Corporate Governance Changes in Pakistan’s Banking Sector: Is There a Performance Effect?

Abid A. Burki, Shabbir Ahmad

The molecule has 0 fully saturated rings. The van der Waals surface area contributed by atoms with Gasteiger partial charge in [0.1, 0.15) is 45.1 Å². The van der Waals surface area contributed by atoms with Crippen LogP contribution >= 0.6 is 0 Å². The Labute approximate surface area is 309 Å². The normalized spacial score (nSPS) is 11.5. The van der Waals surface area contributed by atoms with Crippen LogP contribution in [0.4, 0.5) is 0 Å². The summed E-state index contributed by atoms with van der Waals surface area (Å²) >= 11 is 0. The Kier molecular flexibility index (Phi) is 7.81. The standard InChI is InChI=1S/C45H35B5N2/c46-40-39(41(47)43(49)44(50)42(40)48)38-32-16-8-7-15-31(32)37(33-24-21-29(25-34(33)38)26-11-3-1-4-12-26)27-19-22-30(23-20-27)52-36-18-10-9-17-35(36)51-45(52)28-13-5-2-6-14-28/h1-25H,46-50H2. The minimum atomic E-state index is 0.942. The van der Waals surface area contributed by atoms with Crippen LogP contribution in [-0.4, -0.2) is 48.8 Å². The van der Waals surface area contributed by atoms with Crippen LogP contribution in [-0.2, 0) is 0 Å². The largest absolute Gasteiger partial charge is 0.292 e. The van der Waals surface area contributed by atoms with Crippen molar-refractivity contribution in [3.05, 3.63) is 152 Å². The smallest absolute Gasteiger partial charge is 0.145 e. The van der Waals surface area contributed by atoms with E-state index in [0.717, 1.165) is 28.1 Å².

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In this paper we explore the role of the static, selection and dynamic corporate governance changes on performance of commercial banks. We use stochastic cost frontier and panel data methods for an unbalanced panel data of Pakistani banks from 1991 to 2005. We find overall bank cost inefficiency of 36%, which has decreased at the rate of 5.7% per annum. Our results indicate that the static and dynamic corporate governance changes lead to different short-term and long-term efficiency trends, which assure that the short-term efficiency gains (losses) do not preclude the possibility of a reversal in the long-term trends. Our results show that privatization and government restructuring of state-owned banks lead to substantial short-term efficiency losses, but their performance generally improves over time when these banks adjust and adapt to the new competitive environment. Similarly, efficiency gains associated with M&As overwhelm the increasing pre-governance change X-inefficiency levels. Our results also predict that the banks selected forcorporate governance changes are expected to hold on to the X-inefficiency gains even in the near future. The paper thus enriches the line of studies in the corporate governance literature that could help policy makers engage in an informed decisionmaking to improve the efficiency of financial institutions.